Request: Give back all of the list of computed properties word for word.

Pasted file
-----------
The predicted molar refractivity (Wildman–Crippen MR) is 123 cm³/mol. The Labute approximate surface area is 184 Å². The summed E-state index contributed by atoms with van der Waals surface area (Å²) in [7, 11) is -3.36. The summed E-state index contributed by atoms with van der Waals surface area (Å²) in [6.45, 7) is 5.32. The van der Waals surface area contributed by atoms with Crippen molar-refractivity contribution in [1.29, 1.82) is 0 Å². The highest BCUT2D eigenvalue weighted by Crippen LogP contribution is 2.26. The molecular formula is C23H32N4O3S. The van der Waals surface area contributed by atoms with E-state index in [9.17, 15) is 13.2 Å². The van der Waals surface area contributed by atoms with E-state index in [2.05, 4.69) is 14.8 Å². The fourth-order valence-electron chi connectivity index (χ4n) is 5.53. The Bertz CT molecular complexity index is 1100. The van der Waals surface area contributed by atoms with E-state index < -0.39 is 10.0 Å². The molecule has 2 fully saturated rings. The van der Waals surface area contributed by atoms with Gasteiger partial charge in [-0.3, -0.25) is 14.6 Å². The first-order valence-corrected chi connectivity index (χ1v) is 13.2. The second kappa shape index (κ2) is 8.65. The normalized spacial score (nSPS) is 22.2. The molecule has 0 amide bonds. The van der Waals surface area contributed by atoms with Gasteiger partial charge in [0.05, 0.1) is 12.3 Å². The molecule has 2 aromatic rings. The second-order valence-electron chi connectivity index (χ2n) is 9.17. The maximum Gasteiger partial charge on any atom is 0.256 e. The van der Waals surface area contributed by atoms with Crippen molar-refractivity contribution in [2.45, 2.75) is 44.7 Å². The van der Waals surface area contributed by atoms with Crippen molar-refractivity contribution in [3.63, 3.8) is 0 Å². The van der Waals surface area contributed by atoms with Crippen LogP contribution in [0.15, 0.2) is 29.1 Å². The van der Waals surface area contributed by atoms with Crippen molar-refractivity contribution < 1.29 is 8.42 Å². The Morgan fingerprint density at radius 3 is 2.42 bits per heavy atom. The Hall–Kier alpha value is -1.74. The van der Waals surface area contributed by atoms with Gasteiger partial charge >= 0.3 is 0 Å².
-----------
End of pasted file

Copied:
The predicted molar refractivity (Wildman–Crippen MR) is 123 cm³/mol. The Labute approximate surface area is 184 Å². The summed E-state index contributed by atoms with van der Waals surface area (Å²) in [7, 11) is -3.36. The summed E-state index contributed by atoms with van der Waals surface area (Å²) in [6.45, 7) is 5.32. The van der Waals surface area contributed by atoms with Crippen molar-refractivity contribution in [1.29, 1.82) is 0 Å². The highest BCUT2D eigenvalue weighted by Crippen LogP contribution is 2.26. The molecular formula is C23H32N4O3S. The van der Waals surface area contributed by atoms with E-state index in [9.17, 15) is 13.2 Å². The van der Waals surface area contributed by atoms with E-state index in [2.05, 4.69) is 14.8 Å². The fourth-order valence-electron chi connectivity index (χ4n) is 5.53. The Bertz CT molecular complexity index is 1100. The van der Waals surface area contributed by atoms with E-state index < -0.39 is 10.0 Å². The molecule has 2 fully saturated rings. The van der Waals surface area contributed by atoms with Gasteiger partial charge in [-0.3, -0.25) is 14.6 Å². The first-order valence-corrected chi connectivity index (χ1v) is 13.2. The second kappa shape index (κ2) is 8.65. The normalized spacial score (nSPS) is 22.2. The molecule has 0 amide bonds. The van der Waals surface area contributed by atoms with Gasteiger partial charge in [0.05, 0.1) is 12.3 Å². The molecule has 2 aromatic rings. The second-order valence-electron chi connectivity index (χ2n) is 9.17. The maximum Gasteiger partial charge on any atom is 0.256 e. The van der Waals surface area contributed by atoms with Crippen molar-refractivity contribution in [2.45, 2.75) is 44.7 Å². The van der Waals surface area contributed by atoms with Crippen molar-refractivity contribution in [3.63, 3.8) is 0 Å². The van der Waals surface area contributed by atoms with Crippen LogP contribution in [0.15, 0.2) is 29.1 Å². The van der Waals surface area contributed by atoms with Crippen molar-refractivity contribution < 1.29 is 8.42 Å². The Morgan fingerprint density at radius 3 is 2.42 bits per heavy atom. The Hall–Kier alpha value is -1.74. The van der Waals surface area contributed by atoms with Gasteiger partial charge >= 0.3 is 0 Å².